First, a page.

Absolutely, write to the BBC, write to Jeremy Vine, organise! I remember speaking to maybe a thousand people at the Great Mosque; I was on a platform with George Galloway. I asked the audience, how many of them were not happy with the coverage of Israel and Palestine, but none of them had ever complained about it. So you have literally millions of people in this country that think the coverage is so awful and distorted that they stop watching the BBC. But the BBC is a public body, it’s funded essentially by taxation, so it must be criticised and changed.


When there is criticism against the BBC, it sometimes changes. When we brought out our book, Bad News for Israel, the BBC commissioned the Thomas Report, and it actually concurred with much of what we had said in the book, but nothing was then done which changed the actual coverage. The coverage actually got worse over time. If you look at the coverage at the moment, I think it’s simply mirrors everything we said in our books, in terms of what’s wrong with it.


You mention Israel/Palestine, do you identify any differences in the nature or the causes of the way the conflict is reported in comparison to why domestic issues such as austerity are reported in the way they are?


Much of what we talk about comes down to money and power; it can go different ways at different times. When the west was worried about oil and the Middle East, in many ways there was a softening of the approach to the Arab or Islamic countries. Saudi Arabia for example had a very easy time in terms of politics and public affairs and I think that probably at one point made it a bit easier for the Palestinians.


After the 1972 war there was a tremendous amount of public relations and political activity from Israel, Finkelstein writes about this in The Holocaust Industry. There was a real sense that Israel had to win the public relations battle in the world, and they spent millions, and organised a significant amount of political lobbying in America that coincided with the growth of right wing politics in this country. By the time Tony Blair came into power he was almost a direct conduit from American and British support for Israel. If you look at the political structures in this country, you can see how both Conservative and Labour party MPs have strong links there, but you’re talking overall about commercial links, political links, and the structures of power that operate in the world as a whole.


In a sense there are links between that and neo-liberal politics but not automatic direct ones because neo-liberal politics is about making money and concentrating wealth, and that can embrace links with for example Saudi Arabia that’s also financing very fundamentalist versions of Islam which the big powers also don’t like, so there are many apparent contradictions.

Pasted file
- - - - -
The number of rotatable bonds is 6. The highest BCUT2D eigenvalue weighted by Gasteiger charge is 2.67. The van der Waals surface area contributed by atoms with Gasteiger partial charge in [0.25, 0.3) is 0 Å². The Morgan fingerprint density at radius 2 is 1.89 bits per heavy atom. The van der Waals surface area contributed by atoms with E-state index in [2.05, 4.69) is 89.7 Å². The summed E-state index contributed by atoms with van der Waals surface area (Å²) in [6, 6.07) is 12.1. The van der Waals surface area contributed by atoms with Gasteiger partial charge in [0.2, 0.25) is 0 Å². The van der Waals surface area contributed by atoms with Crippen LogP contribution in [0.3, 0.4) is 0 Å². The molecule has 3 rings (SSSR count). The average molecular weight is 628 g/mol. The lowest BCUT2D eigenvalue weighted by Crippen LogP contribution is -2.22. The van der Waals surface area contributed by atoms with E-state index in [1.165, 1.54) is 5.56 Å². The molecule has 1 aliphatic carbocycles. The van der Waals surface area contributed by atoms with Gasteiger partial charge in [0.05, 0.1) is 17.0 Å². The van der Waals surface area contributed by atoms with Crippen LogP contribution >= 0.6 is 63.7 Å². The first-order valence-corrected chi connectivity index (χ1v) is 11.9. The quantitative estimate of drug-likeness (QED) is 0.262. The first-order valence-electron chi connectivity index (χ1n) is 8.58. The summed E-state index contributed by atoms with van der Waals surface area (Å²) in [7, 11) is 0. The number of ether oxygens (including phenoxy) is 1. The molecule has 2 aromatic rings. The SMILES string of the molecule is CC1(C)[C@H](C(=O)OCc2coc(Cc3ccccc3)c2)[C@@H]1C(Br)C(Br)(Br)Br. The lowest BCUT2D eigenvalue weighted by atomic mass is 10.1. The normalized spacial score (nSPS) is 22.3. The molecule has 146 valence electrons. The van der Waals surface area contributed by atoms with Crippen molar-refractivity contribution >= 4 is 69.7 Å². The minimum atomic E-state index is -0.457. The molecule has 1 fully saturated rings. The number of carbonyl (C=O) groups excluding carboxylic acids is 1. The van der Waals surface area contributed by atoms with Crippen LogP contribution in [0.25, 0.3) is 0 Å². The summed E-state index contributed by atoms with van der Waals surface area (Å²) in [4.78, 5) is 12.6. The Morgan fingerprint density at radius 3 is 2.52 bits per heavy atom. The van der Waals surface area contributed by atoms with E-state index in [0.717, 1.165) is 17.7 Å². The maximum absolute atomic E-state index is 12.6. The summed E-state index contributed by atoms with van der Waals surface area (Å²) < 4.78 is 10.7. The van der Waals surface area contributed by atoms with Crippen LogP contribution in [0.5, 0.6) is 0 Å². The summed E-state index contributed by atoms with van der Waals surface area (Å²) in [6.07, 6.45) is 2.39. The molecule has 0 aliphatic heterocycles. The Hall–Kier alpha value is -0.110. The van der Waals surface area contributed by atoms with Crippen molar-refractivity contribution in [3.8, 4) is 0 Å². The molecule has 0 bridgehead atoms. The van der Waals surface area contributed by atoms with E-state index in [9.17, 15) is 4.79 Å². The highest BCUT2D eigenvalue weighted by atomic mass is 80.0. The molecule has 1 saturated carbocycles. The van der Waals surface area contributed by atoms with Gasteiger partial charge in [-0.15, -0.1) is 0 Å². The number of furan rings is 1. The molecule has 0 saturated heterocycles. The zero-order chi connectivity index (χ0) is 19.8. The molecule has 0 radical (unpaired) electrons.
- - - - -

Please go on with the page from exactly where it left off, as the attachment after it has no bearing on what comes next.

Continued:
If you look at somewhere like Syria it just exposes all those contradictions. One month they are talking about attacking the Syrian regime because of the issues about chemical weapons and then someone points out that that would actually put them on the same side as al-Qaeda, who are also fighting the Syrian government.


The only consistent feature in all of these wars is that they keep happening and that the arms industry, the contractors, the giant investors and producers of arms and the supply companies keep making trillions of dollars. I don’t think there is a morality behind it at all really except the consistent attempt to keep the whole machine going.


The Glasgow Media Group’s most recent publication, Bad News for Refugees, looks at how migrants are represented in the media. Going back to UKIP and in relation to their stance on immigration, what did you find about the reality of immigration and the immigration we might see on television or in newspapers?


The UKIP argument on migration is sometimes superficially quite left wing, that it is not enough to go for economic growth by bringing in skilled labour from other poorer countries, and actually if you look at UKIP, they can be remarkably sophisticated, certainly Farage is in the way he frames his arguments. For instance, he will attack a giant pizza company in London for exploiting workers from Eastern Europe for giving them poor wages and poor living conditions, and say this suits the big companies. But you can see that he is actually stealing the clothes of the socialists – he wouldn’t put it into Marxist terms, but actually a lot of what he is saying is what Marxists in the 70’s would have called the ‘reserve army of labour’.